Laws banning cell-phone use while driving have not lowered crash rates, according to a recent study, puzzling researchers and undoubtedly sending your friendly neighborhood statists scrambling for other studies to justify their meddling ways.

The study was conducted by the Highway Loss Data Institute and the Insurance Institute for Highway Safety, researching four states before and after cell-phone bans— California, Washington, Connecticut, and New York:

“You know that there should be fewer,” he said. “We were looking for that, and we aren’t seeing that pattern,” said Mr. Lund, who is also the insurance institute’s president.

This is the first look at crashes in California, New York, Connecticut and Washington since they passed bans on hand-held cellphone use while driving. One reason Mr. Lund was so surprised was that the institute had previously conducted research that showed that drivers talking on cellphones seemed to be four times as likely to crash.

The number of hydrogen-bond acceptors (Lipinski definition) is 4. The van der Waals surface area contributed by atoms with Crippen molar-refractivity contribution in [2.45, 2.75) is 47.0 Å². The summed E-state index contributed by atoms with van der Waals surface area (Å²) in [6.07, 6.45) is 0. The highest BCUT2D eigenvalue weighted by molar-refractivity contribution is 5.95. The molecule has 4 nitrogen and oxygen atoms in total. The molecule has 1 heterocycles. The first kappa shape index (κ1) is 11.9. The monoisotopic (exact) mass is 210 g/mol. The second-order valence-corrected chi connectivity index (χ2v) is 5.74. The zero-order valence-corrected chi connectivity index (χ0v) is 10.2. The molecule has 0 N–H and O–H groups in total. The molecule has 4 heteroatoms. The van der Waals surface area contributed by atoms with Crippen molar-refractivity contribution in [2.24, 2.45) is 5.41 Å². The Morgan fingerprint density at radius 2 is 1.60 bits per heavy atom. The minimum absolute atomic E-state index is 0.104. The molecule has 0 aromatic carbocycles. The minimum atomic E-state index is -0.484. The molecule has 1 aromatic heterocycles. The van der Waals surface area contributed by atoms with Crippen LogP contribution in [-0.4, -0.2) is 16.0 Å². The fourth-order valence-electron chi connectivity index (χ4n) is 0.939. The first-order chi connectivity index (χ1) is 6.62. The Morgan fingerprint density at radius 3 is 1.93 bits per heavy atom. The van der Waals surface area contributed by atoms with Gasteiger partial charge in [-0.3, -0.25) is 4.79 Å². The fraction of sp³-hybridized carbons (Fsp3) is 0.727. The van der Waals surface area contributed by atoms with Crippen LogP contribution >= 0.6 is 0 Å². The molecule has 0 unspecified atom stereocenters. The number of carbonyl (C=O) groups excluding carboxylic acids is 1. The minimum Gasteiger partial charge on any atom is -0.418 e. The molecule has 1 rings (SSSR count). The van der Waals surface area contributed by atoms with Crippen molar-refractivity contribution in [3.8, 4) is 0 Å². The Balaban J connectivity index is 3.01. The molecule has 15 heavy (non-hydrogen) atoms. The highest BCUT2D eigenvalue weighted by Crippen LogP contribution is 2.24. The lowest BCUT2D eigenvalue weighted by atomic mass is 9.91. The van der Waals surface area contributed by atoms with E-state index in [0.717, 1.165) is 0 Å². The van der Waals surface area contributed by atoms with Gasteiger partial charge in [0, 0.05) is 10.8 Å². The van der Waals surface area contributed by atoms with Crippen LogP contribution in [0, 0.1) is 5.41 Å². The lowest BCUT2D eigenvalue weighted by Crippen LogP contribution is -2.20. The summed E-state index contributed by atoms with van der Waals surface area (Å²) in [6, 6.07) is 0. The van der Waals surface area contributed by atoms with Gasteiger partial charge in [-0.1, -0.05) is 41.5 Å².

Researchers did find that cell-phone laws were effective in lowering hand-held cell-phone use between 41 and 76 percent, but no corresponding decrease in wrecks appeared, which makes one wonder why the government is banning this behavior in the first place.

One of the researchers posits, in light of these findings, that "while cellphones are a distraction, maybe they are not 'all that much worse a distraction than many of the other things that we do.'"

Lawmakers will surely use such a conclusion to push for eating-while-driving bans and changing-iPod-playlists-while-driving bans. When they come for your Quarter Pounder with Cheese, show them this blog post, and tell them to leave well enough alone.

Often, as with entitlements, the solution to a government failure is not to apply government more liberally.

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